Before we explore a few of them, here’s a composite financial profile of refinance loan applicants based on RateGenius data. You can use these averages as a benchmark to gauge your chances of qualifying.
- Credit score: 670 (2021)
- LTV: 93.1% (2021)
- DTI: 48% (2015 to 2019)
- Term: 16.7 months elapsed (2021)
- Balance: $26,005 (March 2022)
Pay down credit card debt
The purpose of a credit score is to quantify an individual’s reliability as a borrower. From a lender’s perspective, a lower score translates to higher chances of delinquent payments and, therefore, more risk. That’s why your scores impact your loan rates as well as your ability to qualify — lenders charge a premium if they take a bigger risk.
One of the biggest components of your credit scores is your credit utilization ratio. This metric compares your total outstanding balance to your total amount of credit.
For example, let’s assume you have two credit cards. The first has a total limit of $5,000 and a balance of $500, while the second has a total limit of $2,500 and a balance of $1,000. Your aggregate utilization ratio would be 20% ($1,500 balance divided by $7,500 total credit).
It’s widely recommended to keep your utilization ratio below 30%. By paying down your balance, you can improve your credit scores and potentially increase your odds of qualifying for a refinance loan.
Consider a part-time job to increase your income
While it’s easier said than done, bumping your monthly income through a part-time job or freelance work can improve your DTI and help you get a better interest rate.
Using our previous example, let’s assume your DTI is 50% based on $5,000 of income and $2,500 of debt. If you manage to earn another $500 a month, you would fall within that key 48% threshold.
Pay down your existing car loan
If you have some extra cash, you could pay down your current car loan to lower your LTV and improve your chances of qualifying. This can be particularly effective for borrowers with vehicles that have lost a lot of value.
Perhaps your car has depreciated faster than you’ve paid off your balance. In that case, you might be upside-down on your loan (i.e., an LTV above 100%).
Auto Loan Refinancing FAQs
Taking out a new loan can be a tricky experience, especially if it’s your first time. So, let’s go through a few frequently asked questions to help guide you through the process.
How much does it cost to refinance a car loan?
The primary goal of refinancing is typically to save money — but there are potential costs to consider too. There can be origination fees, taxes, title fees, and even surprise penalties.
For instance, you might incur a fee if you repay your loan ahead of schedule, otherwise known as a prepayment penalty. This cost can eat into the savings generated from refinancing, which is why it’s important to review your loan agreement beforehand.
Is there a bad time to refinance a car?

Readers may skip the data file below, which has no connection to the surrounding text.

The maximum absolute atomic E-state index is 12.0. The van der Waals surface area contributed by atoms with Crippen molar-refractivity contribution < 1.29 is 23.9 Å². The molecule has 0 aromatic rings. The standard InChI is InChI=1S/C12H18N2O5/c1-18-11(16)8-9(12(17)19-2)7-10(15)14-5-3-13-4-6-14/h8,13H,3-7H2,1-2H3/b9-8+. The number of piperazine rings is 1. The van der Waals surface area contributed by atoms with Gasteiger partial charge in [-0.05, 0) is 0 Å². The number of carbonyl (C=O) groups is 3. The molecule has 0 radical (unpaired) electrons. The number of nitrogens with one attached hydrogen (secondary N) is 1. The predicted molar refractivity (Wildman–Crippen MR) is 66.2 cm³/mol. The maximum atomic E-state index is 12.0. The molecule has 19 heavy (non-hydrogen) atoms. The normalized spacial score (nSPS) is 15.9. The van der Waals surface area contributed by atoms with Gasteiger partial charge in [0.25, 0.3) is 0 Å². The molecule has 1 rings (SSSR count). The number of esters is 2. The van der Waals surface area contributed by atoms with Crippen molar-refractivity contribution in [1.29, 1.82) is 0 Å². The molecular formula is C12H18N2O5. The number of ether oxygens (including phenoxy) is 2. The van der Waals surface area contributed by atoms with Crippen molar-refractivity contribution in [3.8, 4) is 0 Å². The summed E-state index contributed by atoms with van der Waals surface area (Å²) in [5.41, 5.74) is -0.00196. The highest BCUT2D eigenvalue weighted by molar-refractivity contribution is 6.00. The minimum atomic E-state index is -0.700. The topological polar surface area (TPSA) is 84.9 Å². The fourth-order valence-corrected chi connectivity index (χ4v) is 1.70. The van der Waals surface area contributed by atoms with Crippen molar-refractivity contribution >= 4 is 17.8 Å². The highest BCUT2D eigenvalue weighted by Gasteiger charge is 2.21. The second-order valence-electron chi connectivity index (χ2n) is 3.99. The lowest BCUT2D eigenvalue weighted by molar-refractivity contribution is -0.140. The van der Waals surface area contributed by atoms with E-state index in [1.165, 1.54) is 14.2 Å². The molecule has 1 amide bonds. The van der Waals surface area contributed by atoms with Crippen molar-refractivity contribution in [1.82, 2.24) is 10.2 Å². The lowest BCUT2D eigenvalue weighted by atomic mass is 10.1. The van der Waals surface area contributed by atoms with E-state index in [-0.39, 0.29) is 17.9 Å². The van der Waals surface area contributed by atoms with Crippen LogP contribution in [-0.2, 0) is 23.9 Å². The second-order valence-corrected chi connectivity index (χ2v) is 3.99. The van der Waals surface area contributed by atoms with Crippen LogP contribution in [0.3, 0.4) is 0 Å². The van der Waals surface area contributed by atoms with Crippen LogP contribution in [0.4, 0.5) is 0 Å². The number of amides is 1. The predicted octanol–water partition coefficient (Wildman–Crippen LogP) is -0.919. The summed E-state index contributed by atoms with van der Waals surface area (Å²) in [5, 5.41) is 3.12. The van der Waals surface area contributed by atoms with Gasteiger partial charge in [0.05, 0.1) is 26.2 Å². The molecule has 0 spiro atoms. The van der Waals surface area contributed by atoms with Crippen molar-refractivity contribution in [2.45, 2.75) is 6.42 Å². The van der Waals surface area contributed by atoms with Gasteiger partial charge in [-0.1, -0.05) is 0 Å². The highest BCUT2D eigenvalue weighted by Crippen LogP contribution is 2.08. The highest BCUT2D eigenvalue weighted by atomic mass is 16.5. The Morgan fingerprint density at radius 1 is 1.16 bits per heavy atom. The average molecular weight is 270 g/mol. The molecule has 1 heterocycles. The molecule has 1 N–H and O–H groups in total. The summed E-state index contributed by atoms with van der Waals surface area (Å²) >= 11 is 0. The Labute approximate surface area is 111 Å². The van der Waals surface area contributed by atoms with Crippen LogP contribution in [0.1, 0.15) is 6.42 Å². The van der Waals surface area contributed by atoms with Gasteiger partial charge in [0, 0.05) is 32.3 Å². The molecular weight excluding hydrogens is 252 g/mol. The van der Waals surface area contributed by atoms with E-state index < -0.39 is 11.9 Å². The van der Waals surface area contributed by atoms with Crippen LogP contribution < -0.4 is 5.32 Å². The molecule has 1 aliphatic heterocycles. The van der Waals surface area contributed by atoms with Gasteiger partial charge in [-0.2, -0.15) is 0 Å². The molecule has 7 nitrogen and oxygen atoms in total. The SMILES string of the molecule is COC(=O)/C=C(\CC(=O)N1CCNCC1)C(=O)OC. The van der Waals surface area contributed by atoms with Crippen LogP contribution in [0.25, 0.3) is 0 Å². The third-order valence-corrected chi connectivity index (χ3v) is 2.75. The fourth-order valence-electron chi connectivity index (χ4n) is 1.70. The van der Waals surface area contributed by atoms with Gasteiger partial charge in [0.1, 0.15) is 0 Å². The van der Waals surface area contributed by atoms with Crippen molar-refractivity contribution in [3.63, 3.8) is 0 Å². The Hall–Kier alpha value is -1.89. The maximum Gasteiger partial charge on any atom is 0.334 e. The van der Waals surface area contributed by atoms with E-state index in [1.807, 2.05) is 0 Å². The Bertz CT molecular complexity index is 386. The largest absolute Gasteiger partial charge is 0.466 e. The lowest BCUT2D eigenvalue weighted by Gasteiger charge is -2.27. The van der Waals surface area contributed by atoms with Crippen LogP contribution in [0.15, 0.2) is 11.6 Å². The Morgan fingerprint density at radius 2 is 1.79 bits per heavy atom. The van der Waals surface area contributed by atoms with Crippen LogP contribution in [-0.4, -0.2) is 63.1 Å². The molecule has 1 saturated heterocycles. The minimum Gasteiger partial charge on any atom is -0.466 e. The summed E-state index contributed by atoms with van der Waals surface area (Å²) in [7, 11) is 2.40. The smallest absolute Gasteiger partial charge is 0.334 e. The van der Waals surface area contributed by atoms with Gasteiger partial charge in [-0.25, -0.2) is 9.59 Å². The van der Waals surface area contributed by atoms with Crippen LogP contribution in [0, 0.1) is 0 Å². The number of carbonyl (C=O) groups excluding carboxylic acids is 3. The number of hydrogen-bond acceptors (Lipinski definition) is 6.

Yes, there are less-than-optimal times to refinance your car. For starters, if your loan is less than six months old, you may have a hard time refinancing. Lenders usually prefer to see at least 6 to 12 months of payment history before extending a new loan.
Along the same lines, if you’re nearing your maturity date, it might not make financial sense to refinance. Let’s assume you only have a year of payments left. At this point, it might be wiser to pay off the debt as scheduled rather than enter a new loan agreement, effectively prolonging your payments.
Lastly, if you don’t stack up well against eligibility requirements, you may not qualify. That’s why it’s prudent to check your scores and assess the competitiveness of your DTI and LTV before applying.
What is the difference between refinancing a car and leasing a car?
The biggest difference between financing and leasing a vehicle is ownership.
With a loan, you work with a lender to purchase a car. Assuming you make a down payment, both you and the lender immediately have an ownership stake in the car. As you make payments, you build equity in your vehicle. Upon full repayment, you become the vehicle’s sole owner.
On the other hand, leasing a car is like renting an apartment. It’s yours for the duration of your agreement with the lessor, so long as you make timely payments. Once your lease expires, you hand over the keys and it’s no longer your car.
What’s the difference between a cash-out refinance and a refinance?
A cash-out refinance is pretty similar to a normal refinance. However, with the former, you borrow against the positive equity you have in your car. So, upon closing, you receive a lump sum in addition to a new loan.
Let’s pretend you have a used car worth $20,000 and your loan balance is $10,000. You could apply for a $15,000 loan, which would equate to $5,000 of upfront cash.
Keep in mind though, you not only have to repay this amount but the additional debt still accrues interest. So, your total loan interest is higher.
It Never Hurts To Test the Waters of Refinancing
Whether you’re champing at the bit to get a new loan or you’re on the fence, it doesn’t hurt to test the waters. Here’s a quick rundown of the seven steps to auto loan refinancing:
- Determine if now is a good time to refinance.
- Assess your original loan and vehicle.
- Check your credit.
- Estimate the value of your vehicle.
- Calculate your monthly income and debt.
- Shop around for the most competitive rates.
- Compile the necessary information for applying.
About The Author
Carter Kilmann is a personal finance writer and editor for hire, covering topics like credit cards, mortgages, budgeting, banking, and investing. He's written for The Points Guy, Investing.com, Thrive Global, Day to Day Finance, Money Mini Blog, and more.